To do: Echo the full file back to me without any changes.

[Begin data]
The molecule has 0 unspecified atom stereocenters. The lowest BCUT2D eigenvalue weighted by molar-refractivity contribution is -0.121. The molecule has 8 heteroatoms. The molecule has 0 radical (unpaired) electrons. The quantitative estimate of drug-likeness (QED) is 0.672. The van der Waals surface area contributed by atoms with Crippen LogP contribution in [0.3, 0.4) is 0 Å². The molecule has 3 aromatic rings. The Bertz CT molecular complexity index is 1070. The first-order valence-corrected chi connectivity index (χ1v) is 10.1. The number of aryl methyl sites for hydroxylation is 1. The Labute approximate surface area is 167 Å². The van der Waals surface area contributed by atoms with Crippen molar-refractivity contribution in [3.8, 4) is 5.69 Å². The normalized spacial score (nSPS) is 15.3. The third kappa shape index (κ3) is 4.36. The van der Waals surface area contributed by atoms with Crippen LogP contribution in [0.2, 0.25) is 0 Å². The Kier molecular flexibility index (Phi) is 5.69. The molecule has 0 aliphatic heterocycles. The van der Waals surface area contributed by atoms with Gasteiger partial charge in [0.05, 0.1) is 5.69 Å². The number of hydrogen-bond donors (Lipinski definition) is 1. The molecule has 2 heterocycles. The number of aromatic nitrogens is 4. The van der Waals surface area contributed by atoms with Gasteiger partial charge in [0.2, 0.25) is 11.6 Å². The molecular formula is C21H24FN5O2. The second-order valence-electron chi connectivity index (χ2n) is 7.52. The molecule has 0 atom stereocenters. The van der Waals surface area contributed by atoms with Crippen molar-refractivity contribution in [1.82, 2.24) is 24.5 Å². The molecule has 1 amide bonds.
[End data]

The molecule has 0 unspecified atom stereocenters. The lowest BCUT2D eigenvalue weighted by molar-refractivity contribution is -0.121. The molecule has 8 heteroatoms. The molecule has 0 radical (unpaired) electrons. The quantitative estimate of drug-likeness (QED) is 0.672. The van der Waals surface area contributed by atoms with Crippen LogP contribution in [0.3, 0.4) is 0 Å². The molecule has 3 aromatic rings. The Bertz CT molecular complexity index is 1070. The first-order valence-corrected chi connectivity index (χ1v) is 10.1. The number of aryl methyl sites for hydroxylation is 1. The Labute approximate surface area is 167 Å². The van der Waals surface area contributed by atoms with Crippen molar-refractivity contribution in [3.8, 4) is 5.69 Å². The normalized spacial score (nSPS) is 15.3. The third kappa shape index (κ3) is 4.36. The van der Waals surface area contributed by atoms with Crippen LogP contribution in [0.2, 0.25) is 0 Å². The Kier molecular flexibility index (Phi) is 5.69. The molecule has 0 aliphatic heterocycles. The van der Waals surface area contributed by atoms with Gasteiger partial charge in [0.05, 0.1) is 5.69 Å². The number of hydrogen-bond donors (Lipinski definition) is 1. The molecule has 2 heterocycles. The number of aromatic nitrogens is 4. The van der Waals surface area contributed by atoms with Gasteiger partial charge in [0.2, 0.25) is 11.6 Å². The molecular formula is C21H24FN5O2. The second-order valence-electron chi connectivity index (χ2n) is 7.52. The molecule has 0 atom stereocenters. The van der Waals surface area contributed by atoms with Crippen molar-refractivity contribution in [1.82, 2.24) is 24.5 Å². The molecule has 1 amide bonds.